Speaking of her, Vee just returned to the pen, and she’s already making moves, scoring cake from Gloria for stale cigarettes (something that will definitely come back around) and beginning to woo Taystee and her friends. She’s also a friend/foil/adversary/something to Red, who after being resigned to looking her age, demands Sophia re-dye her hair so she can appear powerful to a similarly strong woman (a fantastic bit of acting by both Kate Mulgrew and Lorraine Toussaint when they ultimately meet). They pine for the old days of prison, and though she attempts to sway Red she’ll take it easy, the Russian calls her on the lie, and they laugh it off. A worthy adversary…
More happened outside of Vee’s growing crew. Morello discovered that her beloved fiancé Christopher is no longer promised to her, getting hitched to another. Though it crushes her, the manner in which she spoke of their relationship with nothing to show for it could mean she was a bit deluded as to what the reality of what would happen between the two of them. Nonetheless, the news crushes her, ultimately seeking refuge in the arms of Nicky (who surely misses her as a partner given the disappointing encounters she has in this hour).
Also, Piper’s back! Not in the best of spirits, though. And she has a new frenemy in Brook Soso, a new, naïve, unstable inmate (sound like someone when she just started out?) who has an affinity for friends with nature names (hers, of the babbling water variety; best friend, Meadow; bunkmate “Dandelion,” natch). After enduring the horrors of Chicago, Chapman gives approximately zero fucks and will not deal with any BS, of the cow feces or roommate variety; she’s finally less Park Slope yuppie and more hardened felon. But even she deals with her typical self-awareness issues, from Nicky calling out her egocentrism to being eternally grateful that Suzanne beat her up to make it appear that Pennsatucky did the dirty deed, ultimately salvaging her from further prosecution. But Sue’s head is up and won’t let Pipes sweet talk her way back into being her movie date. Nothing was the same in Litchfield.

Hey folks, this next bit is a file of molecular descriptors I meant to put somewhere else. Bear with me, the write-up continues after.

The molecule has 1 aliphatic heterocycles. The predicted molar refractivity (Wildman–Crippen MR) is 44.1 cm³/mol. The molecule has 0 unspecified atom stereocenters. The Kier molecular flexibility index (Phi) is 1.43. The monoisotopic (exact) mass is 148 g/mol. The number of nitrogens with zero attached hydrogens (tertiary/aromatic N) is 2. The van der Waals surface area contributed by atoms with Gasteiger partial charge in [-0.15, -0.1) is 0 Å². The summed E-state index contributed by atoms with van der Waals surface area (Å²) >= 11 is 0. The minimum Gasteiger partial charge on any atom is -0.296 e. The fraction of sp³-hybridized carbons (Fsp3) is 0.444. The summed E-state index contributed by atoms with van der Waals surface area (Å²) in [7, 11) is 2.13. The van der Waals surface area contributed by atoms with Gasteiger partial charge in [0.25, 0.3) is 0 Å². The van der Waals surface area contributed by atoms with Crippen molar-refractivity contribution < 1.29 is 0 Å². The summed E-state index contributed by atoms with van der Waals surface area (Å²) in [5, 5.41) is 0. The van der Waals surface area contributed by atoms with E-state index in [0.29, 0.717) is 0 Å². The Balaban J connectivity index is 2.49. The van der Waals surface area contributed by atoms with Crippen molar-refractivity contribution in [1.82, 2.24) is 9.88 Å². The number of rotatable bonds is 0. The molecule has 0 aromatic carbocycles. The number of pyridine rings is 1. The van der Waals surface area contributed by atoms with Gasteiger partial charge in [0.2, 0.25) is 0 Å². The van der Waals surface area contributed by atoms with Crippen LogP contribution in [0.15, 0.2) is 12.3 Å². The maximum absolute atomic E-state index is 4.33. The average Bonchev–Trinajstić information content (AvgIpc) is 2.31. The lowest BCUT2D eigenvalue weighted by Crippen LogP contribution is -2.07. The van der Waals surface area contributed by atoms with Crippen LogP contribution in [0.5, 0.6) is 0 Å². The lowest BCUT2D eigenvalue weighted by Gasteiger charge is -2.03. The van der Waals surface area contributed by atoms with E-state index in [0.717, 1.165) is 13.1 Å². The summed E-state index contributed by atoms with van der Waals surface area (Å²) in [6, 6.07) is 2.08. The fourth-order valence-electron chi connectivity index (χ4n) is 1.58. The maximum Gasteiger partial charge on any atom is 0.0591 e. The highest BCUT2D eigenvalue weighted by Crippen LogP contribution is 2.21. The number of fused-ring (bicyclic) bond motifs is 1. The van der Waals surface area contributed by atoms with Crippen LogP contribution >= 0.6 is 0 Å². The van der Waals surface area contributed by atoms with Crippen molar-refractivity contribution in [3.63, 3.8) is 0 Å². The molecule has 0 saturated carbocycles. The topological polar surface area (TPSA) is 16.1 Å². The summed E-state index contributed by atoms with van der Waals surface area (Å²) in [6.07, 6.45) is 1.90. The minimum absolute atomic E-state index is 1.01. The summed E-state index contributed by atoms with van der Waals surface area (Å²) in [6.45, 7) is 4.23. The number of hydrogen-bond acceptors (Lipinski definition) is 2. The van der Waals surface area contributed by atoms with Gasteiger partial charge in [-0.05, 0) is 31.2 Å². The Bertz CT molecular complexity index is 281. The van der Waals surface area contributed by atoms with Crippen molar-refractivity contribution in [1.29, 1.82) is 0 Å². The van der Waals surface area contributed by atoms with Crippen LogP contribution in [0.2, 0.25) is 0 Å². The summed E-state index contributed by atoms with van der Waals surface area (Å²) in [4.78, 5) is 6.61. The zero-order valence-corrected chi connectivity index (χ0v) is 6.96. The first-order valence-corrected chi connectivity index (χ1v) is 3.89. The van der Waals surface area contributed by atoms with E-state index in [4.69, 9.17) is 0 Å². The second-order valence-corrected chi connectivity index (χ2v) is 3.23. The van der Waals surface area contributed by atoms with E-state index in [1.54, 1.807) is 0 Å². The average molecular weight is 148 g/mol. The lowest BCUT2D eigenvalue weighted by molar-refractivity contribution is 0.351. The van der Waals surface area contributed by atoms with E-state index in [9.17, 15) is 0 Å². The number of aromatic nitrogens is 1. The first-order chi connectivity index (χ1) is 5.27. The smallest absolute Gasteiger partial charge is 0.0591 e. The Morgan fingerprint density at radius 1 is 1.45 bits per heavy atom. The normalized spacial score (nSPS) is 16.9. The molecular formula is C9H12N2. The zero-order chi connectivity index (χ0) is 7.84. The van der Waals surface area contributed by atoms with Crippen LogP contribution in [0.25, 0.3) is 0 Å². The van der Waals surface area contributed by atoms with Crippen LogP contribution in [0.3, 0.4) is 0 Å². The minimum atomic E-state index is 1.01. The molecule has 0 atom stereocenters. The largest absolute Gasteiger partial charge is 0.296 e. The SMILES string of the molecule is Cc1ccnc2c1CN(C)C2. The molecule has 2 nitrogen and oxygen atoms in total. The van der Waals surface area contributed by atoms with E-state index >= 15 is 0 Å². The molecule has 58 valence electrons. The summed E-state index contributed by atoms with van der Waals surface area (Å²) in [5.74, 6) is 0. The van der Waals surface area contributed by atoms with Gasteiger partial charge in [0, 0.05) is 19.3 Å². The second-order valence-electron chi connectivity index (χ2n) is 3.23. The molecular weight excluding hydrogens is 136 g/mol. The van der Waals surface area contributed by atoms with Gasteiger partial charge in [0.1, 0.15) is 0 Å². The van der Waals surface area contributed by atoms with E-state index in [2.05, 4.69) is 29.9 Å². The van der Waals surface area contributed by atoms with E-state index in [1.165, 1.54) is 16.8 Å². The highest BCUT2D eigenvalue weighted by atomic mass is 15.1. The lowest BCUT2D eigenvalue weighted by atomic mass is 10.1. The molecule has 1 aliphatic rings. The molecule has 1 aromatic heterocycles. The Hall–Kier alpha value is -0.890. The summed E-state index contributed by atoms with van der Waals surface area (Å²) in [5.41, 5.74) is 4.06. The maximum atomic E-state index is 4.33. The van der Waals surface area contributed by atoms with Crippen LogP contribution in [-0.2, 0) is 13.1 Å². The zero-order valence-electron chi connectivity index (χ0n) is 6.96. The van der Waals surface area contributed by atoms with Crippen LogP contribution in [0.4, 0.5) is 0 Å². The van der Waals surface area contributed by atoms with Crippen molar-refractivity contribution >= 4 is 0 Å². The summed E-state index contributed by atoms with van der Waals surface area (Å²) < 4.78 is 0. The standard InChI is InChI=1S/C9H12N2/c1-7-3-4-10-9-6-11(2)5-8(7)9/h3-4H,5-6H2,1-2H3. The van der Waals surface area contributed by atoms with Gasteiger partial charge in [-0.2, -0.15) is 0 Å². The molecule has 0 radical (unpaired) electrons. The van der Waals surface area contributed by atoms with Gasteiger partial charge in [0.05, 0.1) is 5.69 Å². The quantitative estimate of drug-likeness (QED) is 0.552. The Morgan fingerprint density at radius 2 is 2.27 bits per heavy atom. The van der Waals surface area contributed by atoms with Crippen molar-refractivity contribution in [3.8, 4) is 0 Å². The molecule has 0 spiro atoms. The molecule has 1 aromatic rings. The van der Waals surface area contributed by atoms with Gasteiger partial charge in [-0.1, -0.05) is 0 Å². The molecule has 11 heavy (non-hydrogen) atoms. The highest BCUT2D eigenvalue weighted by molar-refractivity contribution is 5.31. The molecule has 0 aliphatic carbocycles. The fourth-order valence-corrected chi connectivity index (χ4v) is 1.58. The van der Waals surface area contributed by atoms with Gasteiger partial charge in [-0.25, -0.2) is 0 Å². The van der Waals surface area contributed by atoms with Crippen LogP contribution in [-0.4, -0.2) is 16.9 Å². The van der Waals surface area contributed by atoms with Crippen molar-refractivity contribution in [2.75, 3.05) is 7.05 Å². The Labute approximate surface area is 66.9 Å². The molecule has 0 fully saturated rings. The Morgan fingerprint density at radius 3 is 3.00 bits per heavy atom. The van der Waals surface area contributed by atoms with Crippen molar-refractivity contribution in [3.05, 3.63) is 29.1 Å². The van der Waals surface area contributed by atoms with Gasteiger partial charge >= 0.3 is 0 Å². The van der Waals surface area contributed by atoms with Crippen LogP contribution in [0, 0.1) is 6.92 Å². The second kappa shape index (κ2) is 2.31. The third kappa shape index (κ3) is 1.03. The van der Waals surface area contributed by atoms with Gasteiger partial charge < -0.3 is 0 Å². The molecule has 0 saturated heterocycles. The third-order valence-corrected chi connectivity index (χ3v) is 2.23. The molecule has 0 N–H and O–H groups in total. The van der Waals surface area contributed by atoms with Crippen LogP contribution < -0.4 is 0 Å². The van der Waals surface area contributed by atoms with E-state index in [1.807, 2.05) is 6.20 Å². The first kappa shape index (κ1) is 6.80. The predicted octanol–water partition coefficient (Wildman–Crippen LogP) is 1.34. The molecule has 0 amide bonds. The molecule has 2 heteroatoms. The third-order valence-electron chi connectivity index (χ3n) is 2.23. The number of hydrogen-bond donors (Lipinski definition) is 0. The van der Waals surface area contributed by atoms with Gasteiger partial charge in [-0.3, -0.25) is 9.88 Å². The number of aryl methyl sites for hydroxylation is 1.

- The Daya/John stuff didn’t do much for me besides showing their tenuous relationship. Folic acid sounds important for a baby, but the dynamic wasn’t hitting this time.
- Larry met up with the City Post reporter, who’s working on the Litchfield investigation. He somehow finagles his way into helping become a source while the writer wanted Piper.
- In case you didn’t realize, Pennsatucky got new teeth. The girls aren’t too fond of her return, as Leanne thought last week.
- Nicky’s journal with notes on inmates’ sexual ratings may have been the best joke of the episode.
- Howard sets Larry up with a doctor on a blind date, someone who says, “A guy without ambition as at the top of my list.” Step right up, Larry!
- Sophia: “I knew them bitches was lyin’ when they said you left her looking like Omar from The Wire.”
- Piper: “(Alex) is the wolf that eats the lamb.” Nicky: “You can’t blame the wolf. Lamb’s delicious; that’s smart eating.”